Turning to our operating segments starting with Consumer Banking and Lending on Slide 10. Consumer and Small Business Banking revenue increased 17% from a year ago, driven by the impact of higher interest rates and higher deposit balances. Our deposit pricing has been stable, but we expect deposit betas to increase over time. As Charlie highlighted, deposit related fees were impacted by the overdraft policy changes we started to roll out late in the first quarter, which included the elimination of fees for nonsufficient funds and overdraft protection transactions.
Additional changes will be rolled out in the second half of this year, which will further reduce deposit-related fees. Home Lending revenue declined 53% from a year ago and 35% from the first quarter, driven by lower mortgage originations and compressed margins given the higher rate environment and continued competitive pricing in response to excess capacity in the industry.
After increasing over 150 basis points in the first quarter, mortgage rates increased over 100 basis points in the second quarter. The impact of higher rates also reduced revenue from the re-securitization of loans purchased from securitization pools. The mortgage market is expected to remain challenging in the near-term, and it's possible that we have a further decline in mortgage banking revenue in the third quarter. We are making adjustments to reduce expenses in response to lower origination volumes, and we expect these adjustments will continue over the next couple of quarters. Credit card revenue was up 7%, auto revenue increased 5%, and personal lending was up 7% from a year ago, primarily due to higher loan balances.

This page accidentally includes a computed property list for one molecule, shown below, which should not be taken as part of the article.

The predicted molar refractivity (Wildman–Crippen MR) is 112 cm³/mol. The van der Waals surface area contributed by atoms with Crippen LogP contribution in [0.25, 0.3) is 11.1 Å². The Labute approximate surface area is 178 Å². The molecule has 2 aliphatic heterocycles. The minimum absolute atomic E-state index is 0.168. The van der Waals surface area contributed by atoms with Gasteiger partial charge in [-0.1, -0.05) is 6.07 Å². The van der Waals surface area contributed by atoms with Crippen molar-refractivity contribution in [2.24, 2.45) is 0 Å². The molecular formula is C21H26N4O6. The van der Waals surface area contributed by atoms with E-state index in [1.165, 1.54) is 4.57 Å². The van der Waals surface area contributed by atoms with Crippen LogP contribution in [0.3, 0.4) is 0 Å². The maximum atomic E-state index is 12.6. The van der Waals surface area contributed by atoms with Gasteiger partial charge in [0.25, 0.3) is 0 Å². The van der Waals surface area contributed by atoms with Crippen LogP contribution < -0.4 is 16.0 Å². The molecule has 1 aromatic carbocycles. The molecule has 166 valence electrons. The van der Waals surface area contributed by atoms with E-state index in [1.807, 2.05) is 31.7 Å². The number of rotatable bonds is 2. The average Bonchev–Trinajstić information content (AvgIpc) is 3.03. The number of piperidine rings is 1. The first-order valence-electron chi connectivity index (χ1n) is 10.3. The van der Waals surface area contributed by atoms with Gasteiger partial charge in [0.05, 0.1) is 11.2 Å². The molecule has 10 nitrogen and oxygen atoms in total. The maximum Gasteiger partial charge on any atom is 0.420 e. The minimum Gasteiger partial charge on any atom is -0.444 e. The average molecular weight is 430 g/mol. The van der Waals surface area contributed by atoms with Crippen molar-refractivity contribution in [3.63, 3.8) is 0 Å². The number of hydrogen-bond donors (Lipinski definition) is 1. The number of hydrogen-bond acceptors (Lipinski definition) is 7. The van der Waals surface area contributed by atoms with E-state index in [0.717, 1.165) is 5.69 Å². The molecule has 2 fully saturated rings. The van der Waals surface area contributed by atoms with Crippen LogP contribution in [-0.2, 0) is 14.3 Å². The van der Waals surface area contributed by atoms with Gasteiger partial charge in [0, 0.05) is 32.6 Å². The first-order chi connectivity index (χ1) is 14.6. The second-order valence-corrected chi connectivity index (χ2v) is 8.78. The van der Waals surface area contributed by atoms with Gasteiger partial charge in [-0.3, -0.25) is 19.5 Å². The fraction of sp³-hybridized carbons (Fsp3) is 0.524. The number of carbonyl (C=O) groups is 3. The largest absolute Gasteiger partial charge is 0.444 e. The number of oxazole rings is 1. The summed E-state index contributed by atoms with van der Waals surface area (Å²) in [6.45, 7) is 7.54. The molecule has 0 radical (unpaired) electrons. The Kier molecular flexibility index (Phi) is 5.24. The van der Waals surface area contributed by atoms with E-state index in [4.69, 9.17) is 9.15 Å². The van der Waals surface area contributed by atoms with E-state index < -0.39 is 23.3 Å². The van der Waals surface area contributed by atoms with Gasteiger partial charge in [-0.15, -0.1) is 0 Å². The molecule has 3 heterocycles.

Turning to some key business drivers on Slide 11. Our mortgage originations declined 10% for the first quarter, with growth in correspondent partially offsetting the decline in retail originations. Refinances as a percentage of total originations declined to 28%. Average home lending loan balances grew 2% for the first quarter, driven by the fourth consecutive quarter of growth in our nonconforming portfolio, which more than offset declines in loans purchased from securitization pools or EPBOs.
Turning to auto, origination volume declined 35% from a year ago and 26% from the first quarter due to increased pricing competition, credit tightening actions and an ongoing industry supply pressures.
Turning to a debit card. While debit card spend increased by 3%, transactions were relatively flat from a year ago, as increases in travel and entertainment were offset by declines in apparel and home improvement. Credit card point of sale purchase volume was up 28% from a year ago with the largest increases in fuel, travel and entertainment. The increase in point of sale volume and the launch of new products helped drive a 19% in credit card -- 19% increase in credit card balances from a year ago, we remain disciplined in our underwriting of new credit card accounts.